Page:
NEW YORK – The last Canadian standing at this year’s U.S. Open wasn’t Genie Bouchard, or Milos Raonic, or even the dependable Daniel Nestor.
It was a little-known 15-year-old named Katherine Sebov of Woodbridge, Ont., who got through the qualifying for the junior girls’ singles event and made it all the way to the third round.
Here are some photos of her efforts.
As much publicity and praise as the Tennis Canada development program has received this year because of the results at the top, Sebov was the only Canadian junior in either the boys’ or girls’ events after Françoise Abanda, who qualified for the main draw in the grownups’ event, decided not to play.
At this point, Sebov isn’t even a full-time member of the national training centre program in Montreal. She doesn't have the matching, identical tennis clothing and shoes from a sponso. She remains at home in Woodbridge, Ont., north of Toronto, and has, by her count, five coaches.
“They asked me, but I thought I was just too young yet. Their training is pretty hard so I didn’t want to get injured,” Sebov said at Wimbledon, where she qualified and played in her first-ever junior Grand Slam. “I think I’m going to be there almost full time in September.”
The head of Sebov's coaching congregation is a very famous name in tennis circles: Robert Landsdorp, the California-based guru responsible for the sweet groundstrokes of Tracy Austin, Lindsay Davenport and Maria Sharapova.
Sebov periodically goes out to visit Landsdorp at his base in Los Angeles, where he sets up a training program for her, she said. The other coaches she works with, which include coaches at the Rexall Centre in Toronto and even former player Marie-Eve Pelletier, who often travels with her to tournaments (she was at Wimbledon) follow the plan.
The meeting was random. Landsdorp was giving a coaching conference in Toronto a couple of years ago, and he had some kids on the court to demonstrate what he was teaching. One of them was Sebov, who was almost eight years old when she started playing tennis and said she was 12 or 13 at the time.
“I played on his court for, like, five minutes and at the end of it, he came up to my mom and gave his e-mail. They stayed in touch and he said, ‘Why don’t you come (to L.A.) so I can help Katherine,” Sebov said. “That’s how it started.”
Wimbledon, and the warmup tournament the previous week in Roehampton, were the first timea Sebov had ever played on grass. She won two qualifying matches and reached the quarter-finals in Roehampton, then won two more qualifying matches to reach the main draw at the junior Wimbledon event, where she lost 7-5, 6-1 to Gabriella Taylor of Great Britain after jumping out to a 5-2 lead in the first set.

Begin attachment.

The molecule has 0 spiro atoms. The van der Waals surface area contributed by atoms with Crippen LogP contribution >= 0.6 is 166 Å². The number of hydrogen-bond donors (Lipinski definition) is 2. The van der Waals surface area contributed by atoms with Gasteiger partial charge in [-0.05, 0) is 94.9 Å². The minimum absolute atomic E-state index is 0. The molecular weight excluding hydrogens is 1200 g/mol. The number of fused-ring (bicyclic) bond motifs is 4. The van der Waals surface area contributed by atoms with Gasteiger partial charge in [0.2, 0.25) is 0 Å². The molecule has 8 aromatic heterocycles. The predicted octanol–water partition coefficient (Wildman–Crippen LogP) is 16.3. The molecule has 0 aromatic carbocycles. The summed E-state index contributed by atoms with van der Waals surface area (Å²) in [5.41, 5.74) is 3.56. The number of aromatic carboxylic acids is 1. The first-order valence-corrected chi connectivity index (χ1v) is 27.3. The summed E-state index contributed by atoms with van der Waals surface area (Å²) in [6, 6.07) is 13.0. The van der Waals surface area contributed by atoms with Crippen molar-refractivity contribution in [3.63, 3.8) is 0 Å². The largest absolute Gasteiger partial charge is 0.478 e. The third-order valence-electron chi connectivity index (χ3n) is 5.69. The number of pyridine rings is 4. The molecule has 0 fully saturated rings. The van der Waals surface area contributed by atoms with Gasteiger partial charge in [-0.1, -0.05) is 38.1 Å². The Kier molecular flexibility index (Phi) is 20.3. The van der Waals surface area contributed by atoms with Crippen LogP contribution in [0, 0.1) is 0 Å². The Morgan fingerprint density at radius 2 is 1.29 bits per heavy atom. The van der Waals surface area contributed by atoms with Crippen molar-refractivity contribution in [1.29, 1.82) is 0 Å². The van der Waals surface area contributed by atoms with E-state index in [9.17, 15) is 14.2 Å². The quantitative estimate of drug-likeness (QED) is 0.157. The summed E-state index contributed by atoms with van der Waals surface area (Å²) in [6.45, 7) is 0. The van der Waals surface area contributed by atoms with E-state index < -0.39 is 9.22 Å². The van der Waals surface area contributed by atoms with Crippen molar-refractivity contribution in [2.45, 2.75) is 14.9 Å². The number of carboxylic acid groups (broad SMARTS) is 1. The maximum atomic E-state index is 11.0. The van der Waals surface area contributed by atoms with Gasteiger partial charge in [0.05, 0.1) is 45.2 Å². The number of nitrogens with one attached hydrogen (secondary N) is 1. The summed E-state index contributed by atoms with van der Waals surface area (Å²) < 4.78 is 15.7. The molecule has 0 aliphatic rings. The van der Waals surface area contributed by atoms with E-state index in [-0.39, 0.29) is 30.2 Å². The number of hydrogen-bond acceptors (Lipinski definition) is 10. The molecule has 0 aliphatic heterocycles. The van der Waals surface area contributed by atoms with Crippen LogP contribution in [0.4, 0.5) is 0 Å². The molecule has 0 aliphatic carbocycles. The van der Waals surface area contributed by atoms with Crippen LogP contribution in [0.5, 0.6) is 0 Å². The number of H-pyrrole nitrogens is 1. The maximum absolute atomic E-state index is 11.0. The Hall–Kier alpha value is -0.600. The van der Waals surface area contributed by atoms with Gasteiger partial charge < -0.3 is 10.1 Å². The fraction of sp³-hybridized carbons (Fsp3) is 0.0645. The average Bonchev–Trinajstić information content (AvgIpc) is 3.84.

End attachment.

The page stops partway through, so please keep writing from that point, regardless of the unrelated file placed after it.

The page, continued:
Sebov was pretty distraught after that loss. And then she had to come into the Wimbledon press centre for her first-ever formal, sit-down interview. Struggling to keep her emotions under control, she handled it beautifully.
And she clearly learned a lesson from that experience.
This week in New York, Sebov won two qualifying matches and upset No. 15 seed Ioana Rosca of Romania – a much bigger, stronger girl – in the first round.
Landsdorp was on hand in New York to lend support.
“She played a great first set, a horrible second set and came back the third set and played great again,” Landsdorp said of the first match. Her second-round against Tami Grende of Indonesia followed a similar pattern; she won 7-6 (5), 3-6, 6-4 and served out the match after getting the ultimate break of serve at 4-4 as though it were no big deal.
Sebov is a quiet one. She said she used to be pretty crazy on court, but "got over it" a few months ago and has found she's winning more matches. The most demonstrative thing she does is slap her leg to get herself going before a point.
Her reaction after the win over Grendhe was not to scream, or fist-pump, or jump. She just looked as though she were in disbelief, and went up to shake hands. The smile came later.
Sebov ended up losing in the third round, 6-3, 6-4 to No. 3 seed Iryna Shymanovich of Belarus, the No. 6-ranked junior in the world who was fresh off a silver in singles and a gold in doubles at the Youth Olympic Games in China.
“I like the way she plays. She’s 15 years old, so she has to get a lot of strength. She has to get a bigger serve and she has to get a little more street-smart on the court – you know what I’m saying. She has to learn that, but she has great potential,” Landsdorp told Eh Game. “Give her another year and a half or so, to get a little stronger, a little quicker, a little more able to handle the pace, and get a little smarter on the court, and she’ll be there.”